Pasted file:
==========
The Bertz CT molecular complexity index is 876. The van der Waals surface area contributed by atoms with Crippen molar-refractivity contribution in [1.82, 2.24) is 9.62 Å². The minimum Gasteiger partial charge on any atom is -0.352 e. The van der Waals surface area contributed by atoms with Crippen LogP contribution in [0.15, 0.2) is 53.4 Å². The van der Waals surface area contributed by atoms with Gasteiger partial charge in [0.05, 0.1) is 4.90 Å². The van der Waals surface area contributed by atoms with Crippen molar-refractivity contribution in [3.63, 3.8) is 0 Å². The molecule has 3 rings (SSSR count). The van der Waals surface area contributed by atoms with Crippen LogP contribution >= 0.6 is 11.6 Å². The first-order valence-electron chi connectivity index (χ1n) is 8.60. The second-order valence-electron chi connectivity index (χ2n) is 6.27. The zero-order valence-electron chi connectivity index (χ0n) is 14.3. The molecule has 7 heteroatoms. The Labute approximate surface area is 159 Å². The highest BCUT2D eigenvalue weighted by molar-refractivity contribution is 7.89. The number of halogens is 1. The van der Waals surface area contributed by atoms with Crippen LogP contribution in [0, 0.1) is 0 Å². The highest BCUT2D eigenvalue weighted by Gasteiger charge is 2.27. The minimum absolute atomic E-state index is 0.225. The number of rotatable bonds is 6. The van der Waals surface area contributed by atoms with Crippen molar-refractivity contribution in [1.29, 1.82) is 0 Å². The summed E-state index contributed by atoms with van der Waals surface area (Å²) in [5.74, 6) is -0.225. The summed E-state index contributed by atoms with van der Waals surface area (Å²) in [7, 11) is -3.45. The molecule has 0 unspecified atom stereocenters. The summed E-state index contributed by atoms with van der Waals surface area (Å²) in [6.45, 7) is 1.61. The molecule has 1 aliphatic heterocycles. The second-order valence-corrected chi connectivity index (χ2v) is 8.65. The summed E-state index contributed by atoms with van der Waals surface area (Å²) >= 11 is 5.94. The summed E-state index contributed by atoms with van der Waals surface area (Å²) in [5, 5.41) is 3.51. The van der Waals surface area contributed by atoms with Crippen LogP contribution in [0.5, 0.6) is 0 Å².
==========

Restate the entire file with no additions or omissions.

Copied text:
The Bertz CT molecular complexity index is 876. The van der Waals surface area contributed by atoms with Crippen molar-refractivity contribution in [1.82, 2.24) is 9.62 Å². The minimum Gasteiger partial charge on any atom is -0.352 e. The van der Waals surface area contributed by atoms with Crippen LogP contribution in [0.15, 0.2) is 53.4 Å². The van der Waals surface area contributed by atoms with Gasteiger partial charge in [0.05, 0.1) is 4.90 Å². The van der Waals surface area contributed by atoms with Crippen molar-refractivity contribution in [3.63, 3.8) is 0 Å². The molecule has 3 rings (SSSR count). The van der Waals surface area contributed by atoms with Crippen LogP contribution >= 0.6 is 11.6 Å². The first-order valence-electron chi connectivity index (χ1n) is 8.60. The second-order valence-electron chi connectivity index (χ2n) is 6.27. The zero-order valence-electron chi connectivity index (χ0n) is 14.3. The molecule has 7 heteroatoms. The Labute approximate surface area is 159 Å². The highest BCUT2D eigenvalue weighted by molar-refractivity contribution is 7.89. The number of halogens is 1. The van der Waals surface area contributed by atoms with Crippen LogP contribution in [0, 0.1) is 0 Å². The highest BCUT2D eigenvalue weighted by Gasteiger charge is 2.27. The minimum absolute atomic E-state index is 0.225. The number of rotatable bonds is 6. The van der Waals surface area contributed by atoms with Crippen molar-refractivity contribution in [1.29, 1.82) is 0 Å². The summed E-state index contributed by atoms with van der Waals surface area (Å²) in [5.74, 6) is -0.225. The summed E-state index contributed by atoms with van der Waals surface area (Å²) in [7, 11) is -3.45. The molecule has 0 unspecified atom stereocenters. The summed E-state index contributed by atoms with van der Waals surface area (Å²) in [6.45, 7) is 1.61. The molecule has 1 aliphatic heterocycles. The second-order valence-corrected chi connectivity index (χ2v) is 8.65. The summed E-state index contributed by atoms with van der Waals surface area (Å²) >= 11 is 5.94. The summed E-state index contributed by atoms with van der Waals surface area (Å²) in [5, 5.41) is 3.51. The van der Waals surface area contributed by atoms with Crippen LogP contribution in [0.5, 0.6) is 0 Å².